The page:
Can the combination of internal iliac temporary occlusion and uterine artery embolization reduce bleeding and the need for intraoperative blood transfusion in cases of invasive placentation?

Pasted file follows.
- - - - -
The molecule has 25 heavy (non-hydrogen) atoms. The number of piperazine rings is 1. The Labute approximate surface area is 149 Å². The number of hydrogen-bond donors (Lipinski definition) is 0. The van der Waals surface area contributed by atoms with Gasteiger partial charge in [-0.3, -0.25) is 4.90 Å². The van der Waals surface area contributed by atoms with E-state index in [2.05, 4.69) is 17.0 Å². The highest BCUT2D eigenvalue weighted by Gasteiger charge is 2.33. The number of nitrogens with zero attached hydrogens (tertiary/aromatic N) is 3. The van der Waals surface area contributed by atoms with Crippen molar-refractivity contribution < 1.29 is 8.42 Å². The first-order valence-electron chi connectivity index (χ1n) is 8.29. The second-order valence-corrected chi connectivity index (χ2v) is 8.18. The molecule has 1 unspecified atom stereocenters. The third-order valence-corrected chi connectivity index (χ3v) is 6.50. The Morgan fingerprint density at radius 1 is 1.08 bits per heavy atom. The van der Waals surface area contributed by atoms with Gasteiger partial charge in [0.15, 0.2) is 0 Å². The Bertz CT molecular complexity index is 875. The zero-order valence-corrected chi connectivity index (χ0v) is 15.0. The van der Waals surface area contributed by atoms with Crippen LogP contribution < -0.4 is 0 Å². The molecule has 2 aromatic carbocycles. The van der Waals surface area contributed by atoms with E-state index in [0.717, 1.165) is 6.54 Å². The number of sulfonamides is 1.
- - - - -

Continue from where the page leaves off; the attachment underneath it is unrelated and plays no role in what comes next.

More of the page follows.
OBJECTIVES: Women with invasive placentation (IP) are at high risk of life-threatening hemorrhage. In the last two decades, less invasive surgical approaches combined with endovascular procedures have proven to be safe. Most case series describe the use of temporary balloon occlusion and embolization, either combined or not. Concerning hemorrhage rates, each separate interventional approach performs better than surgery alone does, yet it is not clear whether the combination of multiple interventional techniques can be beneficial and promote a lower incidence of intrapartum bleeding. We aim to evaluate whether combining temporary balloon occlusion of the internal iliac artery and uterine artery embolization promotes better hemorrhage control than do other individual interventional approaches reported in the scientific literature in the context of cesarean birth followed by hysterectomy in patients with IP. METHODS: This is a retrospective analysis of patients with confirmed IP who underwent temporary balloon occlusion and embolization of the internal iliac arteries followed by puerperal hysterectomy. We compared patient results to data extracted from a recent systematic review and meta-analysis of the current literature that focused on interventional procedures in patients with IP. RESULTS: A total of 35 patients underwent the procedure during the study period in our institution. The mean volume of packed red blood cells and the estimated blood loss were 487.9 mL and 1193 mL, respectively. Four patients experienced complications that were attributed to the endovascular procedure. CONCLUSION: The combination of temporary balloon occlusion and uterine artery embolization does not seem to promote better hemorrhage control than each procedure performed individually does.